During a recent editorial board forum for this newspaper, nine candidates vying for three open seats on the West Contra Costa school board discussed a variety of issues, including Superintendent Bruce Harter’s job performance.
The candidates included incumbent Madeline Kronenberg and challengers Liz Block, Peter Chau, Otheree Christian, Val Cuevas, Raquel Donoso, Mister Phillips, Chester Stevens and Ayana Kirkland Young. Incumbent Elaine Merriweather did not participate.
The superintendent is hired by the board and can be fired by the board. Kronenberg and Christian said they supported Harter. Phillips, Stevens and Young gave mixed reviews. Chau said he would need more information before he could make a decision about whether or not to retain Harter. But Block, Cuevas and Donoso adamantly criticized the superintendent and the current board for failing to act quickly enough to solve district problems, including poor academic achievement.
Kronenberg said Harter is well-connected to teachers, supported by staff and spends up to two days a week visiting classrooms.
“I would keep Bruce Harter,” she said.
Christian said he supports the superintendent, but it’s the responsibility of the trustees to make sure that all students are getting a good education.
“If the board is not doing that,” he said, “then they’re failing.”
Phillips said if Harter’s not doing what he’s supposed to, it’s the board’s fault. However, he pointed out that low academic achievement in the district cuts across all ethnic backgrounds and said all students are being underserved.
“In general, I support Dr. Harter,” Phillips said. “If there are specific issues, then that’s a different discussion.”
Stevens said Harter could do a better job of managing his staff. He said he has seen the American and California flags flying upside down, but that no one at the district seemed to care. As a substitute teacher, Stevens said he has had concerns involving due process that he didn’t want to detail.
“I would give him a C — not a failure, but I think he can do a lot more — and I think he has the wherewithal to do a lot more,” Stevens said. “I think something has to be shaken up there and I think he can address some things that I’ve told him about that he has not yet addressed.”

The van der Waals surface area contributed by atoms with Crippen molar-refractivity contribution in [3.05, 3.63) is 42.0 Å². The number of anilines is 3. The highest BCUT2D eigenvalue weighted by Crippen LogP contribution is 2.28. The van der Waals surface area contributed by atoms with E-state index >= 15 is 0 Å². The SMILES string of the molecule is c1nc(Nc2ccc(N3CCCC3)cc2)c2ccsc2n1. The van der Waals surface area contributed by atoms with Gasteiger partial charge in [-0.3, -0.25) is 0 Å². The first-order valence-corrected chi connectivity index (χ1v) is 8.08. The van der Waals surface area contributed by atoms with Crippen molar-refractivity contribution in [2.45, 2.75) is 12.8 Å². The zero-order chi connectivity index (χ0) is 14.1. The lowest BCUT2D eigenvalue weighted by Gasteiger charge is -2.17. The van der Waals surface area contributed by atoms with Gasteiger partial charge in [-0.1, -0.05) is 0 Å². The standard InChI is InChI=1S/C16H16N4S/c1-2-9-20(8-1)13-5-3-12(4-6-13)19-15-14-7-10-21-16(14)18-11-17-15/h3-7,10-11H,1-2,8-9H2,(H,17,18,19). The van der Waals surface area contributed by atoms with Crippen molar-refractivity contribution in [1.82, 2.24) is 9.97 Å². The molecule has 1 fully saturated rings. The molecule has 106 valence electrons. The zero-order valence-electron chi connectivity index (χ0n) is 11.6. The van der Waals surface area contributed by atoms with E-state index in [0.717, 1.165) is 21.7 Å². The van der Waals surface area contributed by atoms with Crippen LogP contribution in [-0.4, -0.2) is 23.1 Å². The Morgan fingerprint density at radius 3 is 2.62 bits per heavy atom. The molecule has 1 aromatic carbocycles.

Young said Harter is personable, attends district events and listens to parents’ concerns. But she criticized him for blaming district problems on the budget, and said he appears to prioritize building new schools over improving education. She also said he needs to make sure every classroom has a teacher at the beginning of the year.
“Dr. Harter is really nice,” she said. “But he has to get a little tougher if he wants to make sure that this district goes in the way it’s supposed to.”
Chau said he would want to evaluate Harter before deciding whether he’s a good fit for the district. Chau wants to find out if Harter would support his idea of creating a student loan repayment program as an incentive to recruit and retain high quality teachers.
“I’m looking for solutions to some of the problems that our school district has,” Chau said.
Block said Harter needs to be held accountable for poor academic performance and lack of communication, innovation and leadership.
“I would make growth in student learning part of the superintendent’s evaluation and he would not be getting a good evaluation,” she said. “He would be not be working for the district anymore.”
Cuevas said Harter doesn’t appear to understand how to spur teaching and learning that will help the district’s diverse students succeed. She also said he should make sure there is a teacher in every classroom when school starts.
“We need a leader that’s not going to be top down and over-burdensome” and will work to build collaboration among staff to meet students’ needs, she said.
Donoso said district leaders have no sense of urgency to improve abysmally low academic achievement in math, or to help English learners become more fluent, or to solve truancy problems, especially among African-American students. She said there is a structural problem in the district.
“It is horrendous to see the kind of lack of attention that we need on our students,” she said.
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